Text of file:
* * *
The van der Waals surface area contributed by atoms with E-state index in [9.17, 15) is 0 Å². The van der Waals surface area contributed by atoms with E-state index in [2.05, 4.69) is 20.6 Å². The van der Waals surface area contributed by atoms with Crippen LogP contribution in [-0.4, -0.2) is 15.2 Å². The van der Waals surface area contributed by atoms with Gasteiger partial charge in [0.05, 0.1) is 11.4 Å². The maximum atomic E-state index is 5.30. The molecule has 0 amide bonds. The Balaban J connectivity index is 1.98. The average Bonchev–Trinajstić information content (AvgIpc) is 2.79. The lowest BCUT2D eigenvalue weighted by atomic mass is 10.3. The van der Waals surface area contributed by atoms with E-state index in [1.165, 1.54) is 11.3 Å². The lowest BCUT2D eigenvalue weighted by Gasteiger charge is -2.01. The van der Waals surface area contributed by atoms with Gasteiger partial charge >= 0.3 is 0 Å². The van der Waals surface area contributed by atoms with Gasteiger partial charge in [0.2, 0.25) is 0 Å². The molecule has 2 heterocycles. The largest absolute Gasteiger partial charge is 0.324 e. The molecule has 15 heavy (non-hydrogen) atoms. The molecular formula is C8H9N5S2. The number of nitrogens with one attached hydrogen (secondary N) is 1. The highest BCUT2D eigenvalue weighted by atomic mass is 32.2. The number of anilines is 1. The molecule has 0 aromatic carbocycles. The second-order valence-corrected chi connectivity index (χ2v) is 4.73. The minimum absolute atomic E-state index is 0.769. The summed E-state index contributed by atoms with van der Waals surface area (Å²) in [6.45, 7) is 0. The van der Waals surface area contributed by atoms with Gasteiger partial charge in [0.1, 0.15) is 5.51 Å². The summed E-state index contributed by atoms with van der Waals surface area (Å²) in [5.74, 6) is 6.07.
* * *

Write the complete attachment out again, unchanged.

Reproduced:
The van der Waals surface area contributed by atoms with E-state index in [9.17, 15) is 0 Å². The van der Waals surface area contributed by atoms with E-state index in [2.05, 4.69) is 20.6 Å². The van der Waals surface area contributed by atoms with Crippen LogP contribution in [-0.4, -0.2) is 15.2 Å². The van der Waals surface area contributed by atoms with Gasteiger partial charge in [0.05, 0.1) is 11.4 Å². The maximum atomic E-state index is 5.30. The molecule has 0 amide bonds. The Balaban J connectivity index is 1.98. The average Bonchev–Trinajstić information content (AvgIpc) is 2.79. The lowest BCUT2D eigenvalue weighted by atomic mass is 10.3. The van der Waals surface area contributed by atoms with E-state index in [1.165, 1.54) is 11.3 Å². The lowest BCUT2D eigenvalue weighted by Gasteiger charge is -2.01. The van der Waals surface area contributed by atoms with Gasteiger partial charge >= 0.3 is 0 Å². The van der Waals surface area contributed by atoms with Gasteiger partial charge in [0.2, 0.25) is 0 Å². The molecule has 2 heterocycles. The largest absolute Gasteiger partial charge is 0.324 e. The molecule has 15 heavy (non-hydrogen) atoms. The molecular formula is C8H9N5S2. The number of nitrogens with one attached hydrogen (secondary N) is 1. The highest BCUT2D eigenvalue weighted by atomic mass is 32.2. The number of anilines is 1. The molecule has 0 aromatic carbocycles. The second-order valence-corrected chi connectivity index (χ2v) is 4.73. The minimum absolute atomic E-state index is 0.769. The summed E-state index contributed by atoms with van der Waals surface area (Å²) in [6.45, 7) is 0. The van der Waals surface area contributed by atoms with Gasteiger partial charge in [0.1, 0.15) is 5.51 Å². The summed E-state index contributed by atoms with van der Waals surface area (Å²) in [5.74, 6) is 6.07.